Certificate of registration and non-admission to the meeting of shareholders


If you want to take part in the meeting of shareholders of a company that is not a public company, you should check whether you have been entered in the register of shareholders (hereinafter referred to as the “RoS”) at least one week before the meeting. This does not apply to a non-public company whose shares are registered in the deposit of securities (similarly to public companies), but this will be discussed another time.

If you have not checked that and filed share documents at the company you are a shareholder of by the end of February 2021 and you have received a confirmation of receipt, you can sleep soundly. Of course, you can still check whether you are in the list of persons authorised to attend the meeting of shareholders, which must be made available by the company at its registered office 3 business days before the date of the meeting. If you are not in the list, you can file a request for the list to be supplemented and adding your name before the meeting.

Do you have to have the certificate of registration to take part in the meeting of shareholders of a non-public company. NO.

In accordance with the Commercial Companies Code (hereinafter referred to as the “CC Code”), the certificate of registration may be issued by an entity keeping the Register of Shareholders, but it is not necessary to take part in the meeting of shareholders. No legal regulation provides for such an obligation. Of course, you may ask what the role of a certificate of registration is, but this role is not defined in the updated Commercial Companies Code. The certificate of registration may be necessary if you want, for example, to confirm your status of a shareholder to any entity or office or to confirm a ban on the disposal of shares (valid in shares trading).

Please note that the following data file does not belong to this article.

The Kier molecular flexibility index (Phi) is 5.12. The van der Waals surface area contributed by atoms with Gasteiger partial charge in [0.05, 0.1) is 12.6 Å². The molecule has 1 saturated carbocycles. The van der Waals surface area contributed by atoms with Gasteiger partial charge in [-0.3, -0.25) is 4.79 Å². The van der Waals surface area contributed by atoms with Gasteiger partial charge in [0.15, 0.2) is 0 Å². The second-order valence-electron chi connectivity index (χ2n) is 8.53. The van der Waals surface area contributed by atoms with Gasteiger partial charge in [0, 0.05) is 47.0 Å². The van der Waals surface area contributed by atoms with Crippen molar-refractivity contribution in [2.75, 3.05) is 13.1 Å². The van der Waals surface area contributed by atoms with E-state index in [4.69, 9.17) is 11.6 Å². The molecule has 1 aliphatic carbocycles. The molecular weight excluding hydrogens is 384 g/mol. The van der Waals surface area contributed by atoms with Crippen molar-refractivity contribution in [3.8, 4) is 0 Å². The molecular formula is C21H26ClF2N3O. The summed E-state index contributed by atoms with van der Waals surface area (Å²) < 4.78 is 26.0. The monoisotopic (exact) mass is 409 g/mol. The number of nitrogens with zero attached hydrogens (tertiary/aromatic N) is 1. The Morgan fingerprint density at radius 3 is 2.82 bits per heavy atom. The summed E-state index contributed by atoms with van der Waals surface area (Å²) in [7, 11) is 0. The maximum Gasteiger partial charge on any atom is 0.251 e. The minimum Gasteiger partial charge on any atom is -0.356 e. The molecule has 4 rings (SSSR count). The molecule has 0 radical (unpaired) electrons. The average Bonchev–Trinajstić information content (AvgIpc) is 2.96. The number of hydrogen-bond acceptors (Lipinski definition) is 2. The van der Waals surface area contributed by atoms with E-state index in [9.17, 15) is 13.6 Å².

What should you do if you are not admitted to take part in the meeting of shareholders because you do not have a certificate of registration? You must act with maximum carefulness and document the fact that you have wanted to take part and have been illegitimately prevented from taking part in the meeting of shareholders. This may be made, for example, in the form of a written statement of the board of directors confirming that you cannot be admitted to take part in the meeting or a film you shoot with your mobile showing explicitly that you cannot exercise, in the company’s opinion, your rights at the meeting of shareholders due to the lack of a certificate of registration.

In turn, if the company you are a shareholder of has conducted an obligatory dematerialisation of shares inadequately because, for example, it has not notified you on the company’s website of that dematerialisation and, as a result of that, you have not filed your documents with the company, then … unfortunately you lose your corporate and property rights as a shareholder. You will be able, however, to bring claims against the company to repair damages thereunder in accordance with general rules.

Such corporate disputes are prudentially expected when we observe the way of conduct of some companies in connection with the incorrect dematerialisation of shares.

In turn, there are already court proceedings pending in connection with the redemption of lost documents of shares if companies made (at their own initiative or at a request of shareholders) amendments in their statutes to enable the redemption (cancellation) of such a document and issue the document of share to the shareholder before 1 March 2021.


Leszek Paterek, attorney-at-law